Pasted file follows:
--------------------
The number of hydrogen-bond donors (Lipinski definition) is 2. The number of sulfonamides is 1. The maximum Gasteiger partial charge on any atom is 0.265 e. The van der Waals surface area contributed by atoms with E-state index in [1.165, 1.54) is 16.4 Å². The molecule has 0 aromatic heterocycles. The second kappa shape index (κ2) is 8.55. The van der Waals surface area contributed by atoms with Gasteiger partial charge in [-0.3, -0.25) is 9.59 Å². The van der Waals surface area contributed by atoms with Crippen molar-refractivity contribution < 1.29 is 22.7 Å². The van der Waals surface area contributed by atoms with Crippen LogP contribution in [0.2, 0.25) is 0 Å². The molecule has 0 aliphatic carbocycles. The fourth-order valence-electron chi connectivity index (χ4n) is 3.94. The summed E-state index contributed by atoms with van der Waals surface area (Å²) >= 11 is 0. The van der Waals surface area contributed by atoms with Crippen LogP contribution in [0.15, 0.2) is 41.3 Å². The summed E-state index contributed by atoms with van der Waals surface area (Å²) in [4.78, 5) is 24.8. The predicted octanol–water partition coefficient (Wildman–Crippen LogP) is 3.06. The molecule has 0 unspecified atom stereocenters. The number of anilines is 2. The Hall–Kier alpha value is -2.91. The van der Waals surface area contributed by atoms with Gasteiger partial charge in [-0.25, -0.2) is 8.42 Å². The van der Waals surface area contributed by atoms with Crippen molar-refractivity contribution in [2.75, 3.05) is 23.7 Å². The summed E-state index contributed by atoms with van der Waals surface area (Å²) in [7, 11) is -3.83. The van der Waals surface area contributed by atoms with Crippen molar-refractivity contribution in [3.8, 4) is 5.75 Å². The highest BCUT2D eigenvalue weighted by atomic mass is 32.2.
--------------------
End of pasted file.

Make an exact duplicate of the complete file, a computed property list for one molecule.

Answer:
The number of hydrogen-bond donors (Lipinski definition) is 2. The number of sulfonamides is 1. The maximum Gasteiger partial charge on any atom is 0.265 e. The van der Waals surface area contributed by atoms with E-state index in [1.165, 1.54) is 16.4 Å². The molecule has 0 aromatic heterocycles. The second kappa shape index (κ2) is 8.55. The van der Waals surface area contributed by atoms with Gasteiger partial charge in [-0.3, -0.25) is 9.59 Å². The van der Waals surface area contributed by atoms with Crippen molar-refractivity contribution < 1.29 is 22.7 Å². The van der Waals surface area contributed by atoms with Crippen LogP contribution in [0.2, 0.25) is 0 Å². The molecule has 0 aliphatic carbocycles. The fourth-order valence-electron chi connectivity index (χ4n) is 3.94. The summed E-state index contributed by atoms with van der Waals surface area (Å²) >= 11 is 0. The van der Waals surface area contributed by atoms with Crippen LogP contribution in [0.15, 0.2) is 41.3 Å². The summed E-state index contributed by atoms with van der Waals surface area (Å²) in [4.78, 5) is 24.8. The predicted octanol–water partition coefficient (Wildman–Crippen LogP) is 3.06. The molecule has 0 unspecified atom stereocenters. The number of anilines is 2. The Hall–Kier alpha value is -2.91. The van der Waals surface area contributed by atoms with Gasteiger partial charge in [-0.25, -0.2) is 8.42 Å². The van der Waals surface area contributed by atoms with Crippen molar-refractivity contribution in [2.75, 3.05) is 23.7 Å². The summed E-state index contributed by atoms with van der Waals surface area (Å²) in [7, 11) is -3.83. The van der Waals surface area contributed by atoms with Crippen molar-refractivity contribution in [3.8, 4) is 5.75 Å². The highest BCUT2D eigenvalue weighted by atomic mass is 32.2.